The Searchers by Alan Le May: A Short Review

One of my earliest childhood memories is watching The Searchers (1956), starring John Wayne, and produced by John Ford. Since that time, I’ve watched the movie several times. At the Ozark Writing Workshop last fall (an event I intend to attend again) I heard a Western writer talk of the novel the film was based on. I ordered the book, The Searchers (1954), by Alan Le May, which I read in one sitting yesterday. Like my first viewing of the movie, it was an enriching and memorable experience. I literally couldn’t put the book down.

The hyper-politically correct likely won’t like the novel, but as a committed Texan who had ancestors in the areas raided by the Comanche and Kiowa, who has seen the graves of men, women, and children murdered in those raids, I can at least understand the point of view of the Texans who suffered and fought to build lives and homes in a hostile land. ¬†The reader will learn much about Texas geography, flora and fauna, history, Native Americans, and the life of the Texan pioneers. Le May begins with an epigraph that captures their spirit. It reads:

“These people had a kind of courage that may be the finest gift of man: the courage of those who simply keep on, and on, doing the next thing, far beyond all reasonable endurance, seldom thinking of themselves as martyred, and never thinking of themselves as brave.”

They were a tough and self-sufficient breed of people. ¬†Perhaps I’ll write more on that later. Here are some of my favorite quotes:

“But you get used to unresting vigilance, and a perpetual danger becomes part of the everyday things around you” (6)

“It so happens we be Texas…so we can’t leave off, without giving up that they (our ancestors) were fools, wasting their lives and wasted in the way they died . . . A Texan is nothing but a human man way out on a limb” (66-67).

“I ain’t so sure we’re through it. A thing like this an make trouble for a long, long time” (124-25).

“There is a great independence and a confident immunity to risk, in all drinks made out of cactus . . . The tequila was thinking in Spanish now” (218-19).

“Like most prairie men, they had great belief in their abilities, but a total faith in their bad luck” (261).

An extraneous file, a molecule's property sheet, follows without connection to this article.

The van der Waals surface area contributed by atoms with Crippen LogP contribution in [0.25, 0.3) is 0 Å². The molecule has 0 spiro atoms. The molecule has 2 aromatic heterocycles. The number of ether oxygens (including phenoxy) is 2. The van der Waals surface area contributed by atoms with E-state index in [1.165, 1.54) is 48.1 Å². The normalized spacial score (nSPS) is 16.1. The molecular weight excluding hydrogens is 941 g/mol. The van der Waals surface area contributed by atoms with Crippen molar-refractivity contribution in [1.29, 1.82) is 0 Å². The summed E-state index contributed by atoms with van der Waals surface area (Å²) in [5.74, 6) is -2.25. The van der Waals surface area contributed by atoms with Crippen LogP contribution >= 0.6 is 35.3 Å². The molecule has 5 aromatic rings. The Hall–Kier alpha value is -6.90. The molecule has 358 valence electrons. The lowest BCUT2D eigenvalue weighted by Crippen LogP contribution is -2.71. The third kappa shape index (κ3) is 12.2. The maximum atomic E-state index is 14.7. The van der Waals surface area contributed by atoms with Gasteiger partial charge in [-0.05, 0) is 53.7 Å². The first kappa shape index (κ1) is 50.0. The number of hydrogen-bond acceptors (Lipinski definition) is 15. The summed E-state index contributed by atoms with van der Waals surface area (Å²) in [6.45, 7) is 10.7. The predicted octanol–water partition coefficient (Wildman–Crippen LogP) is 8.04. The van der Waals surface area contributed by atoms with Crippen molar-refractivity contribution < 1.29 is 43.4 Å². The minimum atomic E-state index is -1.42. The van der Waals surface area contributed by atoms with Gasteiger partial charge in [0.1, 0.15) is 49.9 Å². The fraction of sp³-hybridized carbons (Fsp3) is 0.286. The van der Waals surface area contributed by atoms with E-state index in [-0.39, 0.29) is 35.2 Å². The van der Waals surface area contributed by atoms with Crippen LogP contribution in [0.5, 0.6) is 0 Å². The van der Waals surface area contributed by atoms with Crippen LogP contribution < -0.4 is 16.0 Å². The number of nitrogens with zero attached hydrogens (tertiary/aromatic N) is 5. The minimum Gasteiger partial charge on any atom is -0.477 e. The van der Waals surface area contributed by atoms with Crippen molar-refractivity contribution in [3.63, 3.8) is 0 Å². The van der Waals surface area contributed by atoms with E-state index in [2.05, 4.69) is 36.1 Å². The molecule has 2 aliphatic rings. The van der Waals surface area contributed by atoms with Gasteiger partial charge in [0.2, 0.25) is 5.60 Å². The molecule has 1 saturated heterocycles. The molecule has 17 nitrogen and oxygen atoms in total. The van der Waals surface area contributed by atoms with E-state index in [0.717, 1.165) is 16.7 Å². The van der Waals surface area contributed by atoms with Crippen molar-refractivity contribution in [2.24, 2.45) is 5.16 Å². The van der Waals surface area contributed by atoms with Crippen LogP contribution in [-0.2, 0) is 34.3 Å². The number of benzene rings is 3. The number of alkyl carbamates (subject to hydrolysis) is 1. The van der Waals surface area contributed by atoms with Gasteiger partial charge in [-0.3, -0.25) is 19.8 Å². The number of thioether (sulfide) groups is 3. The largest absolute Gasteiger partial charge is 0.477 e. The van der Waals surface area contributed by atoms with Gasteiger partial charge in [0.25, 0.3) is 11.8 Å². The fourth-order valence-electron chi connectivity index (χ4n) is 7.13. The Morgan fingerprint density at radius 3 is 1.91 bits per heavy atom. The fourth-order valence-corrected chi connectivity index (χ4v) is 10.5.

“The lost years had left an invisible mutilation as definite as if fingers were missing from her hand” (288).

The storyline has always moved me, but now even more since I’ve found it’s based on historical events. Evidently Le May researched 60 or so cases of kidnappings by the Comanches/Kiowas and it seems to be based most on the story of Brit Johnson, an African-American teamster who ransomed his captured wife and children from the Comanches in 1865. He also searched relentlessly for a captured girl named Millie Durgan until he was killed by the Kiowa in 1871.

Here’s the MLA Works Cited for the edition I used:

Le May, Alan. The Searchers. New York: Berkley Books, 1992.

2 thoughts on “The Searchers by Alan Le May: A Short Review

  1. I was reading some reviews of this book in preparation for our book discussion group tonight and ran across yours. I have a small correction: Lemay actually based his book on the kidnapping of Cynthia Ann Parker in, I believe, 1836, by the Comanches. She was the mother of Quanah Parker, the chief who later tried to foster better relations between Indians and the white man. I found this information in a book by Glenn Frankel entitled “The Searchers: The Making of an American Legend”, which focused primarily on the making of the movie.

  2. I write from Barcelona, Spain. I’ve always loved John Ford westerns, and The Searchers in particular. This spring has been published for the first time in spanish Alan Le May’s book. And I can only say that has been a thrilling, truly emotive experience. Thank you for your post. I sincerely tell you that it’s not necessary to be a texan to understand the motivations, feelings and decisions of these suffered & brave characters that lives in the pages of Le May memorable novel.

    Best regards from Spain!

Comments are closed.